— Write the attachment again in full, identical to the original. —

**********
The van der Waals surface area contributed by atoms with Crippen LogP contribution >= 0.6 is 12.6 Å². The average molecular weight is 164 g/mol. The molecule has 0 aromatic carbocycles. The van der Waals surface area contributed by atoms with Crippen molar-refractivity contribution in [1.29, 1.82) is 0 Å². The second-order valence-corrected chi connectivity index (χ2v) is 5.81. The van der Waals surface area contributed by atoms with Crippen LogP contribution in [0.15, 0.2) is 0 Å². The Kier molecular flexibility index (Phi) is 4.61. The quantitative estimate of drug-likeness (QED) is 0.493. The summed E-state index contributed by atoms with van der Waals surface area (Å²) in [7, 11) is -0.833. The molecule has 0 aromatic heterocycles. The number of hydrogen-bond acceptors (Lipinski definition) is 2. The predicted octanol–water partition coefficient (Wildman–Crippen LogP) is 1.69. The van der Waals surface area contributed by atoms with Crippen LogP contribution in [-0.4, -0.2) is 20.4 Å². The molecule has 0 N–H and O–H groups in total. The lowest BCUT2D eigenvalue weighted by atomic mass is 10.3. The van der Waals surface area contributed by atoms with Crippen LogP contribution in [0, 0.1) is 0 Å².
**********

The van der Waals surface area contributed by atoms with Crippen LogP contribution >= 0.6 is 12.6 Å². The average molecular weight is 164 g/mol. The molecule has 0 aromatic carbocycles. The van der Waals surface area contributed by atoms with Crippen molar-refractivity contribution in [1.29, 1.82) is 0 Å². The second-order valence-corrected chi connectivity index (χ2v) is 5.81. The van der Waals surface area contributed by atoms with Crippen LogP contribution in [0.15, 0.2) is 0 Å². The Kier molecular flexibility index (Phi) is 4.61. The quantitative estimate of drug-likeness (QED) is 0.493. The summed E-state index contributed by atoms with van der Waals surface area (Å²) in [7, 11) is -0.833. The molecule has 0 aromatic heterocycles. The number of hydrogen-bond acceptors (Lipinski definition) is 2. The predicted octanol–water partition coefficient (Wildman–Crippen LogP) is 1.69. The van der Waals surface area contributed by atoms with Crippen LogP contribution in [-0.4, -0.2) is 20.4 Å². The molecule has 0 N–H and O–H groups in total. The lowest BCUT2D eigenvalue weighted by atomic mass is 10.3. The van der Waals surface area contributed by atoms with Crippen LogP contribution in [0, 0.1) is 0 Å².